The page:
What India stands to lose
By: Amman Bari
With a population of 201 million Muslims, 28 million Christians and 24 million Sikhs, India can boast of a religious diversity that far outstrips Pakistan’s. But in its annual report released at the beginning of this year, the USCRIF (United States Commission on International Religious Freedom) discussed how this pluralism and multiculturalism is being threatened by an ‘increasingly exclusionary conception of national identity based on religion’.
These words seem practically prophetic in wake of India’s Citizenship Amendment Act (CAA) and citizenship test. The Citizenship Amendment Act fast-tracks the citizenship of illegal immigrants from neighbouring countries, as long as they’re not Muslim. Putting this religious standard in place defies India’s secular ethos. For the citizenship test, people from Assam whose names do not appear on the National Register of Citizens (NRC) have to prove, via extensive documentation, that they are Indian citizens – a tall order when a quarter of Assam’s population is unable to read. These citizens – the poor, the rural and the vulnerable – are in danger of being declared stateless. Those who aren’t Muslim can apply for citizenship, a process that will be expedited due to CAA. But for the newly stateless Muslims, detention camps are being built. In November, the home minister Amit Shah said that there were plans to conduct another citizenship test, this time nation-wide – which would endanger every Muslim in India. With these threats on the horizon, and the Kashmir crisis fresh in their minds, Indian Muslims are terrified.
Protestors, Muslim and non-Muslim alike, have taken to the streets to protest the use of authoritarian tactics in what is supposed to be the world’s largest democracy. There have been anti-Modi protests before, but these protests are on a much larger scale than what Modi has had to contend with in the past. The rise of anti-Muslim sentiments in India, seen in sectarian conflicts and Muslim lynchings, has been a matter of concern for progressive Indians but the brazen discrimination of this new bill has caused them to rally as never before. Hindu nationalists may constitute many of Modi’s supporters, but there are also many Hindus who want to protect the secular identity of their nation – the secularism that Gandhi fought for.
Massive protests in Assam resulted in a curfew being enforced and internet shutdowns, a strategy bitterly familiar to the Indians who protested the brutality in Kashmir. However, some of the protests there are of a different nature: many of the indigenous people of Assam are concerned about large numbers of immigrants being granted citizenship. For them, it is a matter of preserving that region’s culture and ethnic configuration. They do not want Bangladeshi refugees of any religion in Assam.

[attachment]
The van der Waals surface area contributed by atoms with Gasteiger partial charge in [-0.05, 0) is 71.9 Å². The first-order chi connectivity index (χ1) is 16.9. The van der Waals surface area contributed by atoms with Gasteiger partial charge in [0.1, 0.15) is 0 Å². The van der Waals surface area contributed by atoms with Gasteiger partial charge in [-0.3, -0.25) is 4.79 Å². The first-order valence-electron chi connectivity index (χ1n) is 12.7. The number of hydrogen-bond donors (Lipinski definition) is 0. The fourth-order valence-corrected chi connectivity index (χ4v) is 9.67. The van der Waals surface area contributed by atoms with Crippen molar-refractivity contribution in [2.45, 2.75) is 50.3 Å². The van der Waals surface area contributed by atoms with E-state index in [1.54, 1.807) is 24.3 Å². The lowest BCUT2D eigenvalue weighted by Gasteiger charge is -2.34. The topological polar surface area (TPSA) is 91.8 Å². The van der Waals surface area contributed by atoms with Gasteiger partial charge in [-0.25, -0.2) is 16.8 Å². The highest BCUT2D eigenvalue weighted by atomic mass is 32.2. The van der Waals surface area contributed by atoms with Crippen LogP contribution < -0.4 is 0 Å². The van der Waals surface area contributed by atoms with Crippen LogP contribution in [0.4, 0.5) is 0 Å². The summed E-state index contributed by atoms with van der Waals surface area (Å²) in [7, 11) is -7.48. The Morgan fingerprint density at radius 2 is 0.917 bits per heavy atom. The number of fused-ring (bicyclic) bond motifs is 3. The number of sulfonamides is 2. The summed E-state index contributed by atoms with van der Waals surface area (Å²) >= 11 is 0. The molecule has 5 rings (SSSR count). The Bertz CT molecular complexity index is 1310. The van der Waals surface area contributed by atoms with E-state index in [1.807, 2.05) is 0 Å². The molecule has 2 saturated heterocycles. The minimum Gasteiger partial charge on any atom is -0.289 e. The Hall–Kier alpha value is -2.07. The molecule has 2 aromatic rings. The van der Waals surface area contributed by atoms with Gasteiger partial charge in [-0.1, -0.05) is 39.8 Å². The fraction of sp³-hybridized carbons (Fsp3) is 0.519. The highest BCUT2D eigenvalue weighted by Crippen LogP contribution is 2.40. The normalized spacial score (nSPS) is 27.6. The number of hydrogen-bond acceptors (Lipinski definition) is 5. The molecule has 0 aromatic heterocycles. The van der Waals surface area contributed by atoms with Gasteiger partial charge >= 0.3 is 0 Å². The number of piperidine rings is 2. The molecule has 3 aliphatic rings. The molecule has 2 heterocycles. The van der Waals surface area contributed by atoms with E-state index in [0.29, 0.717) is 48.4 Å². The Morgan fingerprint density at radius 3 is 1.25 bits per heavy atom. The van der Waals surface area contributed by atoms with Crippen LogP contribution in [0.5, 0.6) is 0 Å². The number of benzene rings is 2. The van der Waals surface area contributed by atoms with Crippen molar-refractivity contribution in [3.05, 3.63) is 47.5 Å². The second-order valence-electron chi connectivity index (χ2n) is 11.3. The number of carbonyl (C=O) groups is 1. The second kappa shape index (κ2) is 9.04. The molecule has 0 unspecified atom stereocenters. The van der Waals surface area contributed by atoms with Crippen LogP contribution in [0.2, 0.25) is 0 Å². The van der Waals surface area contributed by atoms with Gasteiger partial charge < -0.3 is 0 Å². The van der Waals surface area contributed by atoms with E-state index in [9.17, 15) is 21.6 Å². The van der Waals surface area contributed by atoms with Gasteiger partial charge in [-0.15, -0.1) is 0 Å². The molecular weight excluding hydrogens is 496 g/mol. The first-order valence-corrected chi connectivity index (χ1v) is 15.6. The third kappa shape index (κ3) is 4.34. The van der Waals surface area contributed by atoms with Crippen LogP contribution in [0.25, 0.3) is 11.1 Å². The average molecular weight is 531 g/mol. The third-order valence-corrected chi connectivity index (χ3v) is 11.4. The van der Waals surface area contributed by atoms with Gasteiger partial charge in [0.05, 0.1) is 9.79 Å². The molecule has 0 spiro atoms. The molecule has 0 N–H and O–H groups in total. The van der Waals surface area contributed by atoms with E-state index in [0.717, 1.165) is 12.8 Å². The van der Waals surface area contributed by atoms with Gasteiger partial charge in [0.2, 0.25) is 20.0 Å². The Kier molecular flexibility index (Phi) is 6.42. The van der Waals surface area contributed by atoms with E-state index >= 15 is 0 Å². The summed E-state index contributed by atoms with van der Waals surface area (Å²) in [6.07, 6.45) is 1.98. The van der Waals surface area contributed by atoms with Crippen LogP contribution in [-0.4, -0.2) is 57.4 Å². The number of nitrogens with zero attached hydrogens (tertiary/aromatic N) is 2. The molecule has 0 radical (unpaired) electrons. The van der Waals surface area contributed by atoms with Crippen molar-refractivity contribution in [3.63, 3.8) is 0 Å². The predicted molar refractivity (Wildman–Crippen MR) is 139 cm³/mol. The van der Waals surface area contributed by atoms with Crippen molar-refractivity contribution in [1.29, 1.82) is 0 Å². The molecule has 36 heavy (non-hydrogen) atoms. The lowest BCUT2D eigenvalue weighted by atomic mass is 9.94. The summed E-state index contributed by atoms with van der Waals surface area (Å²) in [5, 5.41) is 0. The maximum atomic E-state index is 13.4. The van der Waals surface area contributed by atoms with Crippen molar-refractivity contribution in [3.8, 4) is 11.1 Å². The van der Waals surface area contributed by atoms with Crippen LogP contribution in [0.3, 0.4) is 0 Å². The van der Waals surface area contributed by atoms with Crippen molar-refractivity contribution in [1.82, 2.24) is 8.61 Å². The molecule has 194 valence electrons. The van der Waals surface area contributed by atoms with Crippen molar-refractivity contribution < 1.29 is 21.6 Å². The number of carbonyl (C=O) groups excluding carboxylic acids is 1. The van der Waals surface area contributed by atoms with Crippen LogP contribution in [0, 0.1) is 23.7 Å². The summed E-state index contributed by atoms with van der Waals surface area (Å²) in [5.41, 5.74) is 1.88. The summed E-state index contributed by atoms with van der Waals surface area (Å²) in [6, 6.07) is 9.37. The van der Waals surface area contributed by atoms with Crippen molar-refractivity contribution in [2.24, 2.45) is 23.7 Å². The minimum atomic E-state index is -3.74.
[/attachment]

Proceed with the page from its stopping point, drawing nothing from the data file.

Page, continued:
In various regions around the nation, including the entire state of Uttar Pradesh (with its 200-million-plus population), gatherings of more than four people have been banned, but the people are determined to assert their democratic right to peacefully protest this divisive bill. Students at Jamat Milia Islamia University in Delhi (a predominantly Muslim institution) who had gathered to voice their anger at the CAA were accosted by the police with tear gas, rubber bullets and batons. But the campaign still continues, with university students from different institutions around the country at the frontline.
Protestors are afraid that Modi’s policy of religious polarisation will only encourage radical Hindu groups. As Pakistan can testify, when religious extremism grips a nation, it is hard to root out. They are worried that India, like Kashmir, will become the site of an enormous humanitarian crisis.
Furthermore, India has long enjoyed an international reputation as a spiritual country. Many Western tourists come with that image of India fixed firmly in their minds. With this sharp rise in anti-Muslim sentiments, India is attacking the religious pluralism that is responsible in no small part for its booming tourism industry.
As protestors (amongst them influential icons such as Arundhati Roy) are pointing out, urgent action needs to be taken to protect the country’s secular identity, its religious diversity, its reputation and above all, the lives of its people.